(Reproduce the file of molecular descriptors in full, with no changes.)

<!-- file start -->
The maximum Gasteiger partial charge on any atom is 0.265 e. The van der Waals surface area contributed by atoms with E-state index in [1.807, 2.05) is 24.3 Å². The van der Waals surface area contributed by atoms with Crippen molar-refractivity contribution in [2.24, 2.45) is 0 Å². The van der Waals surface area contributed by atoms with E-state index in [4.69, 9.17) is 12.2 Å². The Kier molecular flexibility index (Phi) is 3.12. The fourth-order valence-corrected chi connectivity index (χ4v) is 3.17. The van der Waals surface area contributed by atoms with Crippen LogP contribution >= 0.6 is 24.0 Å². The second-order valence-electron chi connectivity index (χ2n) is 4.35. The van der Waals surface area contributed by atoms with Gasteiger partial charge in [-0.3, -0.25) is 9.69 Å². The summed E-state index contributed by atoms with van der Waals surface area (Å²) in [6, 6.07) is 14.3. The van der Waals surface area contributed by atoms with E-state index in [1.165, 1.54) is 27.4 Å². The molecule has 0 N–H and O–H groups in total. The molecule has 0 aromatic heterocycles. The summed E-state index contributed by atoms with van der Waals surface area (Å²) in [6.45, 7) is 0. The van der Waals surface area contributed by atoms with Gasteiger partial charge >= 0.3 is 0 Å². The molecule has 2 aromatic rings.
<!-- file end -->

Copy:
The maximum Gasteiger partial charge on any atom is 0.265 e. The van der Waals surface area contributed by atoms with E-state index in [1.807, 2.05) is 24.3 Å². The van der Waals surface area contributed by atoms with Crippen molar-refractivity contribution in [2.24, 2.45) is 0 Å². The van der Waals surface area contributed by atoms with E-state index in [4.69, 9.17) is 12.2 Å². The Kier molecular flexibility index (Phi) is 3.12. The fourth-order valence-corrected chi connectivity index (χ4v) is 3.17. The van der Waals surface area contributed by atoms with Crippen LogP contribution >= 0.6 is 24.0 Å². The second-order valence-electron chi connectivity index (χ2n) is 4.35. The van der Waals surface area contributed by atoms with Gasteiger partial charge in [-0.3, -0.25) is 9.69 Å². The summed E-state index contributed by atoms with van der Waals surface area (Å²) in [6, 6.07) is 14.3. The van der Waals surface area contributed by atoms with E-state index in [1.165, 1.54) is 27.4 Å². The molecule has 0 N–H and O–H groups in total. The molecule has 0 aromatic heterocycles. The summed E-state index contributed by atoms with van der Waals surface area (Å²) in [6.45, 7) is 0. The van der Waals surface area contributed by atoms with Gasteiger partial charge >= 0.3 is 0 Å². The molecule has 2 aromatic rings.